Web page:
Dar es Salaam, November 29, 2017. Ifakara Health Institute (IHI) Chief Executive Director (CED), Dr. Honorati Masanja, has challenged scientists and other partners in the global fight against malaria to evaluate and step up measures taken to eliminate the disease.
Addressing scientists from Africa, Asia, Europe and America attending the Residual Malaria Transmission workshop in Dar es Salaam, Dr. Masanja (pictured) said, “This forum has come at an opportune time. The World Malaria Report 2017 has just been released and results show that we are not doing very well.”
He added, “This is not good. Why we experience a revise trend? Why are we going back? We need to ask ourselves, what and where the problem is. Is it because we’re not investing enough?”
The WHO has released the World Malaria Report 2017 report today. The report draws on data from 91 countries and areas with ongoing malaria transmission.
The information is supplemented by data from national household surveys and databases held by other organizations, says the WHO in a statement posted on its website.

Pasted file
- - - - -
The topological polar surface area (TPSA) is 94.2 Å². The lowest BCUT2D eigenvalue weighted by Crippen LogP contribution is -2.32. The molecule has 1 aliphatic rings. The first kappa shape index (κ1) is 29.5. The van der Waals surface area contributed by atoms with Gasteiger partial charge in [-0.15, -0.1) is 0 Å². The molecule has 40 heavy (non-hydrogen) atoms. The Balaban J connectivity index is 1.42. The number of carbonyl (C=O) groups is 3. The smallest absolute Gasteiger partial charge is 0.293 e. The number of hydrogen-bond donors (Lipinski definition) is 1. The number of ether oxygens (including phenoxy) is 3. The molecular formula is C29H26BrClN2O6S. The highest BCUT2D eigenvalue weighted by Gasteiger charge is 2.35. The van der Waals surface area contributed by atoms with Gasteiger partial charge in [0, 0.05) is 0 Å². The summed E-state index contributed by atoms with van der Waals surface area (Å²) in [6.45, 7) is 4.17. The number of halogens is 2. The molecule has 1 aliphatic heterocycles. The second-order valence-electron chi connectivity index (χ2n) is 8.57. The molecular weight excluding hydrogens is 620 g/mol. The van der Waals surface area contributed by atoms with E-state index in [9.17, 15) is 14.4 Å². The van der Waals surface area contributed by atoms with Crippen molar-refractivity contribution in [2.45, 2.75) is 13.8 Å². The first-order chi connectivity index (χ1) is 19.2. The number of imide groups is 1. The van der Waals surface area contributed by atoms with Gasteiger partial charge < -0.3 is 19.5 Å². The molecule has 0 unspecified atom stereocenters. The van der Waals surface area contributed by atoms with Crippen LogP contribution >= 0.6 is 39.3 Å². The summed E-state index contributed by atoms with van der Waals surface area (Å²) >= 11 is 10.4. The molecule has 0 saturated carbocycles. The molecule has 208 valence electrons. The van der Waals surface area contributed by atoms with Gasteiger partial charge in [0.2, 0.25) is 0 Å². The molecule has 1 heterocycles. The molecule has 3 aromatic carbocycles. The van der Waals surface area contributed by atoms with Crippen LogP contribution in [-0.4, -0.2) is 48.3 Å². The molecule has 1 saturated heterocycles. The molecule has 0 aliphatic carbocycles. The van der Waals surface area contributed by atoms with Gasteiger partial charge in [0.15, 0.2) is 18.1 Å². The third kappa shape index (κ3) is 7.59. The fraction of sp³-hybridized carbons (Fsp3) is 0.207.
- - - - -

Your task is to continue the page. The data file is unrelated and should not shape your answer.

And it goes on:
The WHO says, this year’s report shows that after an unprecedented period of success in global malaria control, progress has stalled. In 2016, there were an estimated 216 million cases of malaria, an increase of about 5 million cases over 2015. Deaths reached 445 000, a similar number to the previous year.
IHI in the global fight against malaria
IHI is proud to be part of this success and growing movements to end malaria for good.
Bed net trials and uptake into national malaria control policy: IHI contributed significantly in the early evaluations of bed nets for malaria prevention. In recent years, IHI scientists also comprehensively assessed the potential of combining long-lasting insecticidal bed nets and indoor house spraying with residual insecticides. IHI is now an active participant in the evaluation of new generation bed nets and IRS through collaborations with industry and IVCC.
Improved understanding of malaria transmission and control: IHI scientists have been tracking malaria transmission, its epidemiology and control in various parts of Tanzania for many years. This has contributed significantly to the current understanding of the disease dynamics and effective control measures.
Examples include the early characterization of clinical malaria in Tanzania, and observations of non-seasonality of malaria transmission in areas of intense malaria burden. Now, there is some interesting work on Test Treat Track for elimination in Zanzibar.
Malaria drug resistance monitoring: IHI scientists were instrumental in the analysis of the drug-resistance patterns associated with chloroquine, formerly the first line malaria treatment in Tanzania, and then sulfadoxine-pyrimethamine (SP), which was introduced after chloroquine resistance spread widely. Findings by IHI scientists were used to inform policy change in 2001 from chloroquine to SP and again in 2006 from SP to Artemisin Combination Therapy (ACT).